Statements   |   Sri Lanka

CPJ welcomes Tissainayagam pardon

In response to news reports today that Sri Lanka will offer a full pardon to journalist J.S. Tissainayagam, we issued this statement.

Attacks on the Press   |   Sri Lanka

Attacks on the Press 2009: Sri Lanka

Top Developments
• Editor murdered, broadcaster bombed, reporters assaulted.
• Columnist convicted of terrorism for his writing.

Key Statistic
0: Number of convictions in 10 journalist murders since 1992.

On May 19, the government formally declared a victory in its 26-year civil war with the secessionist Liberation Tigers of Tamil Eelam (LTTE), which had claimed territory for an ethnic Tamil homeland. Victory came at a high price for the press. Escalating attacks on independent journalists coincided with the government’s 2006 decision to pursue an all-out military victory, CPJ found in a February special report, “Failure to Investigate.” Ethnic Tamil journalists seen by the government as supporting independence had long been under murderous assault, but physical and verbal attacks on Sinhalese and Muslim journalists critical of the government’s military operations began accelerating in 2006 as well. These attacks—which in 2009 included a murder, a bombing, and several assaults—occurred with complete impunity.

Impact   |   Azerbaijan, Iraq, Sri Lanka

CPJ Impact

January 2010

News from the Committee to Protect Journalists

Blog   |   Benin, Sri Lanka

Will impunity in media attacks ever end in Sri Lanka?

A drawing of Wickramatunga in the lobby of The Sunday Leader. (CPJ)On Tuesday, I revisited three cases CPJ had investigated last year, dating from January 2009: the attack on Sirasa TV; the murder of newspaper editor Lasanatha Wickramatunga, and the violent attack on another editor, Upali Tennakoon and his wife, Dhammika. Last year's report was called Failure to Investigate. Today, I'll take a look at the implications of the government's failure to bring any of them to prosecution as the country moves toward presidential elections on January 26.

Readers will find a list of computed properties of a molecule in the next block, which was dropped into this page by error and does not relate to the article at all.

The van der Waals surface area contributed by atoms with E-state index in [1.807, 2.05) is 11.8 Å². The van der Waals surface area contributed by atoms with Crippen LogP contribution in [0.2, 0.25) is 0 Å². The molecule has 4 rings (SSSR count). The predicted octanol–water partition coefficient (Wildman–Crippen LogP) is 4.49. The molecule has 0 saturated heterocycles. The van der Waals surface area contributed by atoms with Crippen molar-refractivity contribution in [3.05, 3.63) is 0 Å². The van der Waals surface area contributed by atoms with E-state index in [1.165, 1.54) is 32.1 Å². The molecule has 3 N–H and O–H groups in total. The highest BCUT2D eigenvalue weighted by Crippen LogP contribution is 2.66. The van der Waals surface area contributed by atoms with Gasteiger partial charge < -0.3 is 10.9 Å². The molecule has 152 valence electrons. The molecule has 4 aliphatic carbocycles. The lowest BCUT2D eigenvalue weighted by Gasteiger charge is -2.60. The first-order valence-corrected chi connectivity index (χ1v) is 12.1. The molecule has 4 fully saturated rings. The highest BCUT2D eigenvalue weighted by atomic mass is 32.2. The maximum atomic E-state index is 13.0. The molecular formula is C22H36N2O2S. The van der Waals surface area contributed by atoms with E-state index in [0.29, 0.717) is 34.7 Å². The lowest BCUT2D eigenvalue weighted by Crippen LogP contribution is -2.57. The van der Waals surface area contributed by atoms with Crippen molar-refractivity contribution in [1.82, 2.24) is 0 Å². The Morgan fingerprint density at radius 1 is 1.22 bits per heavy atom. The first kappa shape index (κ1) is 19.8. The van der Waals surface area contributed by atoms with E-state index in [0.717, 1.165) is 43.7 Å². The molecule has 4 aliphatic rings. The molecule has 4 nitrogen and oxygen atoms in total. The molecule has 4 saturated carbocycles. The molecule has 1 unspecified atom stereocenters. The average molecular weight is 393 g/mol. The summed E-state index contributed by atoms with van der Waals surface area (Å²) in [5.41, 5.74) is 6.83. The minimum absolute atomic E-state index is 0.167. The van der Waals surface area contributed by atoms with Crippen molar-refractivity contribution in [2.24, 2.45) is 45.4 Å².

Court documents recently revealed that a coroner's report found that Wickramatunga's death was "caused not due to gunshot injuries, but injuries caused to his head with a sharp weapon." Iron bars, wooden poles, pistols, silenced or not, what's the difference? There is one.

Blog   |   Sri Lanka

One freed, but what about the others silenced in Sri Lanka?

With Monday’s release  of J. S. Tissainayagam on bail, maybe things are looking up for the media in Sri Lanka. CPJ welcomed Tissainayagam’s release from a sentence of 20 years' “rigorous imprisonment,” but called on President Mahinda Rajapaksa to extend him a full pardon, as it is within his presidential powers to do. For now, at least, Tissa, as he is known, is out of his prison cell though not free to leave the country—the appeal court that set him free demanded that he hand over his passport as part of the bail agreement. But there are many other cases still hanging in the air in Sri Lanka that will not go away, even though they are making their way through the courts.